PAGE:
The Story of Gösta Berling, Selma Lagerlöf’s first published novel, has been the subject of more scholarly articles than any of her other works. Despite its defects, such as the looseness and the episodic nature of the plot, this book continues to be much admired by critics, many of whom consider it Lagerlöf’s masterpiece.
The novel is set in a fictional area resembling Värmland. The time is the 1820’s, in a country manor house where life is at its most luxurious. So wealthy are the upper classes that someone like the Mistress of Ekeby, who in addition to her estate owns seven foundries, can support a dozen hedonistic, penniless cavaliers. These men acquire a leader when their patroness takes in the title character, a drunken and now defrocked priest, who himself is easily charmed by the rich ironmaster Sintram. This malevolent figure appears sometimes to be either a devil or a human being who has sold his soul to the devil and at other times a madman who is acting out his satanic fantasies.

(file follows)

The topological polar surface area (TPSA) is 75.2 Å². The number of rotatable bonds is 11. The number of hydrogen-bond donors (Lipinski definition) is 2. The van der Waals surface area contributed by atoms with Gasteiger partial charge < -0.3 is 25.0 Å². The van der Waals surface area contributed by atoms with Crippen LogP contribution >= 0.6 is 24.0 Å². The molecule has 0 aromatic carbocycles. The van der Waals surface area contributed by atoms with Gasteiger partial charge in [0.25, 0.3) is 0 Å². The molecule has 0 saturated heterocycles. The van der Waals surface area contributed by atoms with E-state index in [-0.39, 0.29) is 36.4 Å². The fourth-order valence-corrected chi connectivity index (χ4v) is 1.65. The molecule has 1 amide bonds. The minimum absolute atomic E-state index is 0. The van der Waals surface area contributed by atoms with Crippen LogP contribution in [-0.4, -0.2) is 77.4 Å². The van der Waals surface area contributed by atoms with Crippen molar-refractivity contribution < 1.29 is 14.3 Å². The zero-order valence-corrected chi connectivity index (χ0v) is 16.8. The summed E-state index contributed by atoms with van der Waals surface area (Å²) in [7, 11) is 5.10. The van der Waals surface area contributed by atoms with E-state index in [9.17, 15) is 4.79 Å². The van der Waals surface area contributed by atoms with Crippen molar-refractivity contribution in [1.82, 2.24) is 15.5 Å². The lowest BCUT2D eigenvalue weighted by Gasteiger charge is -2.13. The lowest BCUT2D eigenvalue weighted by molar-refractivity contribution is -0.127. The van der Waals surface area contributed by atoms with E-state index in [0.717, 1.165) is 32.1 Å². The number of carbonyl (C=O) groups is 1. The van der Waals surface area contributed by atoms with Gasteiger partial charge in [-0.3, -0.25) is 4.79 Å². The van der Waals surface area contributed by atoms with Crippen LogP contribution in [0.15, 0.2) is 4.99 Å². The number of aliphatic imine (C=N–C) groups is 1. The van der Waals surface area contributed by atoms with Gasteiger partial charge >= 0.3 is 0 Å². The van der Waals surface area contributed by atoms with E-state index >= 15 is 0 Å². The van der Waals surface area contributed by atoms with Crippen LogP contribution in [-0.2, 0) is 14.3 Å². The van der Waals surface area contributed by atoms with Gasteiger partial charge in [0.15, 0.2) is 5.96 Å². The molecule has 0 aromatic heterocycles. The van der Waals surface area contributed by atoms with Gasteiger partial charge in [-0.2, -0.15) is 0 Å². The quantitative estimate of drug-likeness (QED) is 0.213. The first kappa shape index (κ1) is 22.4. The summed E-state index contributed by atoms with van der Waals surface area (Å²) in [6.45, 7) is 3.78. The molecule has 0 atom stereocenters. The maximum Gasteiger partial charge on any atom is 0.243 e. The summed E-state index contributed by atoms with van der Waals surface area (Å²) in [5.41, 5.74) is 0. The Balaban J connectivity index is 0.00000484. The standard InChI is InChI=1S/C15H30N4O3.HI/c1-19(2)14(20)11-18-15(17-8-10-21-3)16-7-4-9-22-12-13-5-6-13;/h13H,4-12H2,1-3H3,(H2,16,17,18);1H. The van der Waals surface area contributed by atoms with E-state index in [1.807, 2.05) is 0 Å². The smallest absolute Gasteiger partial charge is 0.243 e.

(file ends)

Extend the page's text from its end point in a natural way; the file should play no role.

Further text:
In any case, the cavaliers make a pact with Sintram. He will enable them to take over the Mistress of Ekeby’s property if during their year in power they manage to do nothing worthwhile. The results are catastrophic not only for the Mistress of Ekeby, who is driven from her property, but for all of those in any way associated with the cavaliers and for the entire area, which succumbs to moral and economic collapse. At the end of the...
(The entire section is 443 words.)